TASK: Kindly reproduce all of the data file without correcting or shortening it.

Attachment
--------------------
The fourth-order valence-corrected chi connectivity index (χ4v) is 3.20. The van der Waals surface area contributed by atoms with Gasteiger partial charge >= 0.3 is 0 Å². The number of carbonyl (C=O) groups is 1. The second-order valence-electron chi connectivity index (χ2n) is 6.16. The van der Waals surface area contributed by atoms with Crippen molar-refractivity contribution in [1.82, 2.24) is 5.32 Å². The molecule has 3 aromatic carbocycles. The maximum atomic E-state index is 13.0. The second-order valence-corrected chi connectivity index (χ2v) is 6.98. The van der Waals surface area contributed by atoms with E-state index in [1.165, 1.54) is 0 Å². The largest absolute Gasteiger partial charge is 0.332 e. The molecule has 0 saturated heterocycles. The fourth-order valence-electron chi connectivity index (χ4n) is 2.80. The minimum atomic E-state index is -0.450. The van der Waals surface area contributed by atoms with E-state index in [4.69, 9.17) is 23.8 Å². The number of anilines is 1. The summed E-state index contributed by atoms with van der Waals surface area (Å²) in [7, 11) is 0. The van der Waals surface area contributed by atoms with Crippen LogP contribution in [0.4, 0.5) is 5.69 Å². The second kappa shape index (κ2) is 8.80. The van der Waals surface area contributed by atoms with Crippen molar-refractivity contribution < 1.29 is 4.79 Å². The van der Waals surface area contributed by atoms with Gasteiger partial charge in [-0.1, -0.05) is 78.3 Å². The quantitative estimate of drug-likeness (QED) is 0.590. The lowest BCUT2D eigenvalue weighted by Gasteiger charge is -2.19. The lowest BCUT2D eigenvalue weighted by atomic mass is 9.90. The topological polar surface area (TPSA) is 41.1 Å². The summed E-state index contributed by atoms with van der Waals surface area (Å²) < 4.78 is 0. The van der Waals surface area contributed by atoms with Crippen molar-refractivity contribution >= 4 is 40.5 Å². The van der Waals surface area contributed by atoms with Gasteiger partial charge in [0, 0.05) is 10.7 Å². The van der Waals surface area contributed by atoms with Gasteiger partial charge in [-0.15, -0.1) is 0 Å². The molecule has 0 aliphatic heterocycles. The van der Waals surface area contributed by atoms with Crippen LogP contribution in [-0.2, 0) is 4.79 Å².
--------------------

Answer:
The fourth-order valence-corrected chi connectivity index (χ4v) is 3.20. The van der Waals surface area contributed by atoms with Gasteiger partial charge >= 0.3 is 0 Å². The number of carbonyl (C=O) groups is 1. The second-order valence-electron chi connectivity index (χ2n) is 6.16. The van der Waals surface area contributed by atoms with Crippen molar-refractivity contribution in [1.82, 2.24) is 5.32 Å². The molecule has 3 aromatic carbocycles. The maximum atomic E-state index is 13.0. The second-order valence-corrected chi connectivity index (χ2v) is 6.98. The van der Waals surface area contributed by atoms with E-state index in [1.165, 1.54) is 0 Å². The largest absolute Gasteiger partial charge is 0.332 e. The molecule has 0 saturated heterocycles. The fourth-order valence-electron chi connectivity index (χ4n) is 2.80. The minimum atomic E-state index is -0.450. The van der Waals surface area contributed by atoms with E-state index in [4.69, 9.17) is 23.8 Å². The number of anilines is 1. The summed E-state index contributed by atoms with van der Waals surface area (Å²) in [7, 11) is 0. The van der Waals surface area contributed by atoms with Crippen LogP contribution in [0.4, 0.5) is 5.69 Å². The second kappa shape index (κ2) is 8.80. The van der Waals surface area contributed by atoms with Crippen molar-refractivity contribution < 1.29 is 4.79 Å². The van der Waals surface area contributed by atoms with Gasteiger partial charge in [-0.1, -0.05) is 78.3 Å². The quantitative estimate of drug-likeness (QED) is 0.590. The lowest BCUT2D eigenvalue weighted by Gasteiger charge is -2.19. The lowest BCUT2D eigenvalue weighted by atomic mass is 9.90. The topological polar surface area (TPSA) is 41.1 Å². The summed E-state index contributed by atoms with van der Waals surface area (Å²) < 4.78 is 0. The van der Waals surface area contributed by atoms with Crippen molar-refractivity contribution >= 4 is 40.5 Å². The van der Waals surface area contributed by atoms with Gasteiger partial charge in [0, 0.05) is 10.7 Å². The van der Waals surface area contributed by atoms with Gasteiger partial charge in [-0.15, -0.1) is 0 Å². The molecule has 0 aliphatic heterocycles. The van der Waals surface area contributed by atoms with Crippen LogP contribution in [-0.2, 0) is 4.79 Å².